Geneva (Switzerland) — A World Health Organization (WHO) expert said on Wednesday (July 22) that researchers have made “good progress” in developing vaccines to use against Covid-19, according to a report in CNA.
However, despite a few of them already in their late-stage trials, they will not be readily available until some time early next year.
Many companies are scrambling to get the first vaccine out amidst the ongoing deadly pandemic and WHO’s Head of Emergency Programmes, Dr Michael Ryan, said that “we’re making good progress”. He added that, in the meantime, the best way to combat the virus is to focus on stopping the spread.
According to Dr Ryan, there are a fair number of vaccines that are already in Phase 3 of their trial period, and so far, they have fared well when it comes to generating an immune response, as well as safety in patient trials.
“Realistically it is going to be the first part of next year before we start seeing people get vaccinated,” he said.
The report also mentions Associate Professor of Epidemiology Aubree Gordon of the University of Michigan School of Public Health as explaining that there was a precautionary promise to these ongoing vaccine trials.
She said: “The results of Phase 1 and/or Phase 2 trials, have been very promising. We should definitely believe these results while acknowledging that they do not prove the vaccine is effective.”
She added: “These early phase trials address safety and whether the vaccine elicits a good immune response. The good news is that we have several vaccines that have or are moving forward into Phase 3 trials — the phase needed to prove it works for licensing.”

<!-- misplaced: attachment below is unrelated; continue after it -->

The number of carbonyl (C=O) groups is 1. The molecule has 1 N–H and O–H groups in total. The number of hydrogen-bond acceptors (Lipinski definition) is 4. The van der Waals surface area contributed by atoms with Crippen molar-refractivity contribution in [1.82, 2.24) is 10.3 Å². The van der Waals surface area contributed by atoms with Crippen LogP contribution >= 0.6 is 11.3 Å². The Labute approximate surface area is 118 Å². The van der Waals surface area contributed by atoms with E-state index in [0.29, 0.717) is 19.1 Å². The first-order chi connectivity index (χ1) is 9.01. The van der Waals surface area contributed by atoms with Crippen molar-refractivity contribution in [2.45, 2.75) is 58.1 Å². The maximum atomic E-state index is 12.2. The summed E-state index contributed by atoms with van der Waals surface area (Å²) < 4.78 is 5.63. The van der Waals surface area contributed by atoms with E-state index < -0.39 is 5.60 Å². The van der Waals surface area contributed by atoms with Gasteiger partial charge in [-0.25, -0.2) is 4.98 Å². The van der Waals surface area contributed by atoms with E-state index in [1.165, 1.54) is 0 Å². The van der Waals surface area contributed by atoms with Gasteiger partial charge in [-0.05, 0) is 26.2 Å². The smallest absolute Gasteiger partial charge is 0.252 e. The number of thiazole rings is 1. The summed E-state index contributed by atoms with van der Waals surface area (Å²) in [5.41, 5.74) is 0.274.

Meanwhile, at Johns Hopkins University Center for Health Security, senior scholar Amesh Adalja explained that it is “hard to draw any firm conclusions” when it comes to the early trial results. However, he also reiterated: “I’m confident we’ll get a Covid-19 vaccine, just not sure which candidates will make it into people’s arms.”
Despite so much pushing and pulling from different companies either working together or against each other in the race for a vaccine, WHO wants to assure the public that it will work on a way to make sure any potential vaccines will be produced and distributed in a global capacity as well.
Dr Ryan explained: “And we need to be fair about this, because this is a global good. Vaccines for this pandemic are not for the wealthy, they are not for the poor, they are for everybody.”
The US government is already in the bidding stages, willing to pay at least US$1.95 billion (S$2.7 billion) to purchase 100 million doses of the Pfizer and BioNTech-developed Covid-19 vaccine, for as long as it is deemed “safe and effective”.
For the time being, Dr Ryan cautions everyone, especially the US, about the dangers of forcing schools to reopen while cases are still continuing to increase.
He said: “We have to do everything possible to bring our children back to school, and the most effective thing we can do is to stop the disease in our community.”
He added: “Because if you control the disease in the community, you can open the schools.” /TISG